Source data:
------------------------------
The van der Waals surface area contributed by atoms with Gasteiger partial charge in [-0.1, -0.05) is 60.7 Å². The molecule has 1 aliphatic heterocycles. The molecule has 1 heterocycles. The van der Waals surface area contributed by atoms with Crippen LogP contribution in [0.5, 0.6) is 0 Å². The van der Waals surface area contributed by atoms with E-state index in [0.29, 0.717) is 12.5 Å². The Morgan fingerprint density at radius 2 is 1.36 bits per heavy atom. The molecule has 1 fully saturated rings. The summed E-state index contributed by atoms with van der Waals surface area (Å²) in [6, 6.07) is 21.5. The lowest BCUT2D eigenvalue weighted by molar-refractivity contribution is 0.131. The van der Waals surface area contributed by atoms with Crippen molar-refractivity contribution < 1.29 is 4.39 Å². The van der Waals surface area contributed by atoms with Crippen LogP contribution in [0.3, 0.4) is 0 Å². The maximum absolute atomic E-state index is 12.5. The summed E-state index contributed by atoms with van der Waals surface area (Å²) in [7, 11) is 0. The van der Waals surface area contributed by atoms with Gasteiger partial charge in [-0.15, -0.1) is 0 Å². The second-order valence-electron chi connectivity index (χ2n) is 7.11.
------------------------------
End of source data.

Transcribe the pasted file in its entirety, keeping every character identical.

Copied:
The van der Waals surface area contributed by atoms with Gasteiger partial charge in [-0.1, -0.05) is 60.7 Å². The molecule has 1 aliphatic heterocycles. The molecule has 1 heterocycles. The van der Waals surface area contributed by atoms with Crippen LogP contribution in [0.5, 0.6) is 0 Å². The van der Waals surface area contributed by atoms with E-state index in [0.29, 0.717) is 12.5 Å². The Morgan fingerprint density at radius 2 is 1.36 bits per heavy atom. The molecule has 1 fully saturated rings. The summed E-state index contributed by atoms with van der Waals surface area (Å²) in [6, 6.07) is 21.5. The lowest BCUT2D eigenvalue weighted by molar-refractivity contribution is 0.131. The van der Waals surface area contributed by atoms with Crippen molar-refractivity contribution < 1.29 is 4.39 Å². The van der Waals surface area contributed by atoms with Crippen LogP contribution in [0.3, 0.4) is 0 Å². The maximum absolute atomic E-state index is 12.5. The summed E-state index contributed by atoms with van der Waals surface area (Å²) in [7, 11) is 0. The van der Waals surface area contributed by atoms with Gasteiger partial charge in [-0.15, -0.1) is 0 Å². The second-order valence-electron chi connectivity index (χ2n) is 7.11.